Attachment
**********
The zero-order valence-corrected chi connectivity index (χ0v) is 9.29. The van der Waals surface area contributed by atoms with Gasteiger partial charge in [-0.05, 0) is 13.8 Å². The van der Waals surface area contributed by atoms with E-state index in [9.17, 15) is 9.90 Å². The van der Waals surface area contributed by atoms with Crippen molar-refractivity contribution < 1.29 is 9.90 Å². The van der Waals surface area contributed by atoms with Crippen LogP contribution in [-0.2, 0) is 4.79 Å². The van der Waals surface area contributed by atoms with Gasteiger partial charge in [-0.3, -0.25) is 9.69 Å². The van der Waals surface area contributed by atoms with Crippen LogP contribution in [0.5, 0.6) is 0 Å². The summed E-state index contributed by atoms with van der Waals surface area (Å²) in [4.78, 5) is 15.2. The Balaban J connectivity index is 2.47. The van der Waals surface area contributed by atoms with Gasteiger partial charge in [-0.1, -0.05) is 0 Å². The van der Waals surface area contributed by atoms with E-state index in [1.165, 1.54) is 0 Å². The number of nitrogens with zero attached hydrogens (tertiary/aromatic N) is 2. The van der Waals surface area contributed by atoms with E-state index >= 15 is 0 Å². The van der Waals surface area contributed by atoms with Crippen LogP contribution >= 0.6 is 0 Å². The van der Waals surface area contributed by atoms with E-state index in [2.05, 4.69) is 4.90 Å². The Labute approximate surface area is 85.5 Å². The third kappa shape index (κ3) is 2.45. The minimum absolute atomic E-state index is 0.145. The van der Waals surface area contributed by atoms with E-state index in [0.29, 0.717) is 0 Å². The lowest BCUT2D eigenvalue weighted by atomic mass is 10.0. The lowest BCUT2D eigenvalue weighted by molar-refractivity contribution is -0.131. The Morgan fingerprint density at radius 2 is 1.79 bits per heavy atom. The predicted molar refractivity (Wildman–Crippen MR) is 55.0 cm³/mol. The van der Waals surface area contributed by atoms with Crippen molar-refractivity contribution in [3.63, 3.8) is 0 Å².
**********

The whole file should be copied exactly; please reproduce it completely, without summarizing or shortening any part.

The zero-order valence-corrected chi connectivity index (χ0v) is 9.29. The van der Waals surface area contributed by atoms with Gasteiger partial charge in [-0.05, 0) is 13.8 Å². The van der Waals surface area contributed by atoms with E-state index in [9.17, 15) is 9.90 Å². The van der Waals surface area contributed by atoms with Crippen molar-refractivity contribution < 1.29 is 9.90 Å². The van der Waals surface area contributed by atoms with Crippen LogP contribution in [-0.2, 0) is 4.79 Å². The van der Waals surface area contributed by atoms with Gasteiger partial charge in [-0.3, -0.25) is 9.69 Å². The van der Waals surface area contributed by atoms with Crippen LogP contribution in [0.5, 0.6) is 0 Å². The summed E-state index contributed by atoms with van der Waals surface area (Å²) in [4.78, 5) is 15.2. The Balaban J connectivity index is 2.47. The van der Waals surface area contributed by atoms with Gasteiger partial charge in [-0.1, -0.05) is 0 Å². The van der Waals surface area contributed by atoms with E-state index in [1.165, 1.54) is 0 Å². The number of nitrogens with zero attached hydrogens (tertiary/aromatic N) is 2. The van der Waals surface area contributed by atoms with E-state index >= 15 is 0 Å². The van der Waals surface area contributed by atoms with Crippen LogP contribution >= 0.6 is 0 Å². The van der Waals surface area contributed by atoms with E-state index in [2.05, 4.69) is 4.90 Å². The Labute approximate surface area is 85.5 Å². The third kappa shape index (κ3) is 2.45. The minimum absolute atomic E-state index is 0.145. The van der Waals surface area contributed by atoms with E-state index in [0.29, 0.717) is 0 Å². The lowest BCUT2D eigenvalue weighted by atomic mass is 10.0. The lowest BCUT2D eigenvalue weighted by molar-refractivity contribution is -0.131. The Morgan fingerprint density at radius 2 is 1.79 bits per heavy atom. The predicted molar refractivity (Wildman–Crippen MR) is 55.0 cm³/mol. The van der Waals surface area contributed by atoms with Crippen molar-refractivity contribution in [3.63, 3.8) is 0 Å².